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Dec

Government’s workplace health pledges from the Autumn Statement 2015

Posted by Libby Summers

Government’s workplace health pledges from the Autumn Statement 2015

The UK Government’s pledge to invest extra funds into workplace health issues has been welcomed by the Institution of Occupational Safety and Health (IOSH).

In the Spending Review and Autumn Statement, Chancellor George Osborne pledged more funding to help people with disabilities and health conditions get work and remain in work.

This will include extra spending on Access to Work, which will provide specialist IT equipment or support workers to help 25,000 more disabled people remain in work each year, and expanding the Fit for Work service to support more people on long-term sickness absence with return to work plans.

Meanwhile £115 million will be given to the Joint Work and Health Unit. At least £40 million of this will be invested in a health and work innovation fund to pilot new ways to join up health and employment systems.

Richard Jones, IOSH’s Head of Policy and Public Affairs, said the announcements were good news for the country’s workforce and will benefit the economy.

He said: “Effective management of health issues at work can both protect and improve people’s health and help foster a diverse and inclusive workforce.

“Better access to timely support, advice and treatments is good for individuals, for employers and for the economy.”

The move has come about as the UK Government wants to see better links between health services and employment support. It will publish a White Paper in the New Year to set out the reforms to improve support for people with health conditions and disabilities and reduce the ‘disability employment gap’.

The Spending Review and Autumn Statement, announced by Mr Osborne in Parliament last week, also revealed that an extra £600 million will be invested in mental health services.

This will mean more people having access to the therapies they need. The UK Government will work closely with NHS England’s Mental Health Taskforce to roll this out.

What the review says

 

  • On obesity and preventable ill-health:
    The government will take a national lead in tackling obesity as the leading cause of preventable ill-health, with a specific focus on protecting the health of our children. Details will be set out in a Childhood Obesity strategy in 2016. This will take account of what the evidence says is needed.

 

  • On health service and employment:
    The government wants to improve links between health services and employment support, recognizing timely access to health treatments can help individuals return to work quicker. Over £115 million of funding will be provided for the Joint Work and Health Unit, including at least £40 million for a health and work innovation fund, to pilot new ways to join up across the health and employment systems. To further integrate services and help people back into work, where it has been agreed as part of a devolution deal, local areas will co-design employment support for harder-to-help claimants. The government will also publish a White Paper in 2016 that will set out reforms to improve support for people with health conditions and disabilities, including exploring the roles of employers, to further reduce the disability employment gap and promote integration across health and employment.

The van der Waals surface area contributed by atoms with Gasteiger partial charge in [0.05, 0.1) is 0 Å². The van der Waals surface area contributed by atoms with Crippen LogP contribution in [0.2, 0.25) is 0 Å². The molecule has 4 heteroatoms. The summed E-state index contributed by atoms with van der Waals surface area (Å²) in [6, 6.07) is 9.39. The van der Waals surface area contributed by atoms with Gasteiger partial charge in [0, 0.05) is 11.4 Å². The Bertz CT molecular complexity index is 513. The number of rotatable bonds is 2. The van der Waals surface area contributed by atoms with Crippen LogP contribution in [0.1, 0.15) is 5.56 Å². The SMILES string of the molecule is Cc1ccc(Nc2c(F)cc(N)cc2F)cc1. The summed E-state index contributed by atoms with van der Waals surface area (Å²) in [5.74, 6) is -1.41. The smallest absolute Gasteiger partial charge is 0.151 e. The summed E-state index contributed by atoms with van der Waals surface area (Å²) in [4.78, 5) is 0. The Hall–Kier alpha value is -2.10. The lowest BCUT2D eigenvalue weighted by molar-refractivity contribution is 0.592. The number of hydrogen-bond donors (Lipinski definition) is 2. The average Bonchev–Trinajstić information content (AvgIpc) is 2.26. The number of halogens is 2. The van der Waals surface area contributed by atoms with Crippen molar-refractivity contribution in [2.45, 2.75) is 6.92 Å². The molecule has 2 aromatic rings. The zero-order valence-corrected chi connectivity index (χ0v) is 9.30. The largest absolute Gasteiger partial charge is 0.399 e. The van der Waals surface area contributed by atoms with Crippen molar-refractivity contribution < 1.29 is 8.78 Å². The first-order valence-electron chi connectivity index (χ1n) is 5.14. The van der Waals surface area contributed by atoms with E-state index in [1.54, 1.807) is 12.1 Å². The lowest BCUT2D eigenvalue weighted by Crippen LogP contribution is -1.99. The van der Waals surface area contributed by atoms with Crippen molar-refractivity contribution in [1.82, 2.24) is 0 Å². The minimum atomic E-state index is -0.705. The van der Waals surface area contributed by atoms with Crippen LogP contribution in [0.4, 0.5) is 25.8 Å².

On employment for people with disabilities and health conditions:

 

  • Increasing employment levels amongst people with disabilities and health conditions is a key part of the government’s aim to achieve full employment. In the last year, the number of disabled people in employment has risen by 70,000 to over 3.2 million. 50 But the benefit system continues to deliver poor outcomes for people with disabilities and health conditions.
  • Universal Credit will provide greater up-front support for claimants with disabilities and health conditions from the start of their claim and enable them to be referred to specialist support from day 1 where appropriate. To support this the Spending Review announces a real terms increase in funding to help people with disabilities and health conditions to get work and remain in work. This includes:

– a real terms increase in spending on Access to Work, providing specialist IT equipment, or support workers, to help a further 25,000 disabled people each year remain in work

– expanding the Fit for Work service supporting more people on long-term sickness absence with return to work plans

– over £115 million of funding for the Joint Work and Health Unit, including at least £40 million for a health and work innovation fund, to pilot new ways to join up across the health and employment systems.

In addition to these measures the government wants to improve links between health services and employment support, recognizing timely access to health treatments can help individuals return to work quicker. The government will publish a White Paper in the New Year that will set out reforms to improve support for people with health conditions and disabilities, including exploring the roles of employers, to further reduce the disability employment gap and promote integration across health and employment.

View the summary in full here.

Praxis42 news in provided in partnership with Barbour EHS

HM Treasury and IOSH December 2015

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